Search giant Google has launched beta support for Hindi handwriting on Android devices as well as for its Chrome browser. The company already has a Google Hindi input keyboard available in Google Play store, and it had also added support for Hindi as well as other languages (such as Afrikaans, Amharic, Swahili and Zulu) in Android 4.3, which allowed users to change the smartphone's interface in the language of their choice. Read more here.
The new Hindi handwrite features have been developed in collaboration between teams across Bangalore (India), Zurich (Germany) and Mountain View (US). Here is a look at what's new:
Users can now search by writing letters in Hindi with their fingers or stylus anywhere on the device's screen, without the need of an on-screen keyboard. For doing the same, users will need to go to the Google site in their mobile phone's browsers, enable the 'Handwrite' feature and change language in Google products to Hindi. You will also need to add Hindi as a language of search results. On tablets, the search settings are available as an option behind the gear icon.
Once the feature is enabled, users can tap the Handwrite icon on the bottom right corner of their screen to activate the feature. Write a few letters and Google will display autocomplete options below the search box. For longer queries, users can continue writing a string of characters. Handwrite is enabled for Android 2.3+ phones, Android 4.0+ tablets and for iOS5+ devices.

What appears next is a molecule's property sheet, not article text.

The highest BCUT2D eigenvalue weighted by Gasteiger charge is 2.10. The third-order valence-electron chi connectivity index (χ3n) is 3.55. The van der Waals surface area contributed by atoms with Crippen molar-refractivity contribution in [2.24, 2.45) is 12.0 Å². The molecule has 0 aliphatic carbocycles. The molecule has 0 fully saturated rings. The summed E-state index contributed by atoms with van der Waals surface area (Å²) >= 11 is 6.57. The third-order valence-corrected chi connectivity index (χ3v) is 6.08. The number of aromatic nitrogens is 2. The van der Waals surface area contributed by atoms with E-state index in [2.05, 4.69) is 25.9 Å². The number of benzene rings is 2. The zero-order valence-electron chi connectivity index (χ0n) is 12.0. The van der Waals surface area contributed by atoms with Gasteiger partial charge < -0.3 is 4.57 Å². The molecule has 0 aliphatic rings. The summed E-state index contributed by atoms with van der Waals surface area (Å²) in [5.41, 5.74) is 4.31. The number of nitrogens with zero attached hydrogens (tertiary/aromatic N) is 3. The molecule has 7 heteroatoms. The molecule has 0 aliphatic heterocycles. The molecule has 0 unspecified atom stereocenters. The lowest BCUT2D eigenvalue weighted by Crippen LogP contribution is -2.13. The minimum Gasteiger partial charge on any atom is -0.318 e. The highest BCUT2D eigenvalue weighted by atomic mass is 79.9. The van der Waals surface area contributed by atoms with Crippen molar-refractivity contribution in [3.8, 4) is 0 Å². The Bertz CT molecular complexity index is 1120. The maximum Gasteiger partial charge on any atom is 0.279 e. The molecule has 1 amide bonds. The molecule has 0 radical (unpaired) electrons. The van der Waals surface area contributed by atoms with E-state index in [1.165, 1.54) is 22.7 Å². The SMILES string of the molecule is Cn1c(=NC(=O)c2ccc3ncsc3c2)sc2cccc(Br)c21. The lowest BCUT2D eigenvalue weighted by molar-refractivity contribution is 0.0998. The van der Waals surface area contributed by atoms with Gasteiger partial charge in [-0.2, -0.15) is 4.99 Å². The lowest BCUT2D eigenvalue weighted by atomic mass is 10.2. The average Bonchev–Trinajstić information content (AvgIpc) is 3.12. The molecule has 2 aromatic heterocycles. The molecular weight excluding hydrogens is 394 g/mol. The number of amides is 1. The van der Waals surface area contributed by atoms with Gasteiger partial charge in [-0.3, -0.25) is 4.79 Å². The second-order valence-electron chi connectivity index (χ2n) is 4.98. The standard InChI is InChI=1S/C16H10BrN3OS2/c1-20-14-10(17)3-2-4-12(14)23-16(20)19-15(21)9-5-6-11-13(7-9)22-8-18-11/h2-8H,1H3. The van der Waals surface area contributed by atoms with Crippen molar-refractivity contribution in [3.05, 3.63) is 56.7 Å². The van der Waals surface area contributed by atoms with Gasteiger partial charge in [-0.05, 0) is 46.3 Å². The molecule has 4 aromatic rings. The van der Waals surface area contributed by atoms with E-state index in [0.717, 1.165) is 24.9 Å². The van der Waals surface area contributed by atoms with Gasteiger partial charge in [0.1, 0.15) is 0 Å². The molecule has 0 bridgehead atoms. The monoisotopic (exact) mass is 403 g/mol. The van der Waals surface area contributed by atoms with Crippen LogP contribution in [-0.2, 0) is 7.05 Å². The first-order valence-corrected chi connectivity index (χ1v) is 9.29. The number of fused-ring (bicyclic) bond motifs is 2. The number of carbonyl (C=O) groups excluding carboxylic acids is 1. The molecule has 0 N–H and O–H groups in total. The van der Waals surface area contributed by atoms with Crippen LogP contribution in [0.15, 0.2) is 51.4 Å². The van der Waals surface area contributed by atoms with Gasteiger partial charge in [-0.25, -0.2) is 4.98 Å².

Translate for mobile
For accessing the same, users will have to download the Google Translate app from Google Play store. Apart from the already available languages, users can now enter Hindi text (using handwriting) that they want to translate and they will be able to view translated results. A similar input experience is also available when you translate from Hindi on translate.google.com, although that is available only on desktops / laptops.
Users can also Handwrite Hindi script into any site on the web using the Google Input Tools Chrome Extension, which can be found / installed from the Chrome Webstore. Once installed, whenever users activate the same on their computer's trackpad, it will be turned into a writing pad- to allow users to write Hindi script using freehand. The tool will recognise the user's handwriting and convert it to text, which can be inserted into text fields on any website.
"It has often confounded us that less than 10 per cent of internet usage is in Indian languages while in the offline world more than 90 per cent of newspaper readers or TV viewers are using these media in Indian languages. These are baby steps to make the Hindi internet simpler to use," wrote Lalitesh Katragadda, head of product for India at Google, in an official blog post.
Recently, handset manufacturer Samsung had launched its user interface (UI) for select Galaxy smartphones and tablets in nine Indian languages including Hindi, Punjabi, Bengali, Tamil, Telugu, Kannada, Malayalam, Marathi and Gujarati. For the same, it has partnered with Bangalore-based Reverie Language Technologies, which makes text communication possible in 32 languages via instant transliteration and facilitates it across digital platforms and devices.